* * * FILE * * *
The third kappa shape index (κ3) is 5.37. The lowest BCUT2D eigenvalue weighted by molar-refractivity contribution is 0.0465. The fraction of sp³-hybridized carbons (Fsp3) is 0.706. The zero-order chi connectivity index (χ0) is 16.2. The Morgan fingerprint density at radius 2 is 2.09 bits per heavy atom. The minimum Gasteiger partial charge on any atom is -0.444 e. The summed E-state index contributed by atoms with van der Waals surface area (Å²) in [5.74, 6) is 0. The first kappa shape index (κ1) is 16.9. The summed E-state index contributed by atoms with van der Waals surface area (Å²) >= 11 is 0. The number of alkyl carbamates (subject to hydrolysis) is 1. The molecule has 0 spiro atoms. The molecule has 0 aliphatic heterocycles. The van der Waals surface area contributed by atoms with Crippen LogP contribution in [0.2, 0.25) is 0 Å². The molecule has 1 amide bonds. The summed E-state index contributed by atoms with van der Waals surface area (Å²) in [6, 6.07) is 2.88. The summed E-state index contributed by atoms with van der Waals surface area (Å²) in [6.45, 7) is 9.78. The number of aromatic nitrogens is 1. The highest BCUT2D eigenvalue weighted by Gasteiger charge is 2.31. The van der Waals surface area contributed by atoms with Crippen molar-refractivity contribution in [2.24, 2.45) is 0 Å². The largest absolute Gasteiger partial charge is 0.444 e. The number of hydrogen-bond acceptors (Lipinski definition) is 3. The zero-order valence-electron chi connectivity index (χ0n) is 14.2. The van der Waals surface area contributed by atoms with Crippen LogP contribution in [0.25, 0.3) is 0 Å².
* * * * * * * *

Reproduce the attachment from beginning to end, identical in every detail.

The third kappa shape index (κ3) is 5.37. The lowest BCUT2D eigenvalue weighted by molar-refractivity contribution is 0.0465. The fraction of sp³-hybridized carbons (Fsp3) is 0.706. The zero-order chi connectivity index (χ0) is 16.2. The Morgan fingerprint density at radius 2 is 2.09 bits per heavy atom. The minimum Gasteiger partial charge on any atom is -0.444 e. The summed E-state index contributed by atoms with van der Waals surface area (Å²) in [5.74, 6) is 0. The first kappa shape index (κ1) is 16.9. The summed E-state index contributed by atoms with van der Waals surface area (Å²) >= 11 is 0. The number of alkyl carbamates (subject to hydrolysis) is 1. The molecule has 0 spiro atoms. The molecule has 0 aliphatic heterocycles. The van der Waals surface area contributed by atoms with Crippen LogP contribution in [0.2, 0.25) is 0 Å². The molecule has 1 amide bonds. The summed E-state index contributed by atoms with van der Waals surface area (Å²) in [6, 6.07) is 2.88. The summed E-state index contributed by atoms with van der Waals surface area (Å²) in [6.45, 7) is 9.78. The number of aromatic nitrogens is 1. The highest BCUT2D eigenvalue weighted by Gasteiger charge is 2.31. The van der Waals surface area contributed by atoms with Crippen molar-refractivity contribution in [2.24, 2.45) is 0 Å². The largest absolute Gasteiger partial charge is 0.444 e. The number of hydrogen-bond acceptors (Lipinski definition) is 3. The zero-order valence-electron chi connectivity index (χ0n) is 14.2. The van der Waals surface area contributed by atoms with Crippen LogP contribution in [0.25, 0.3) is 0 Å².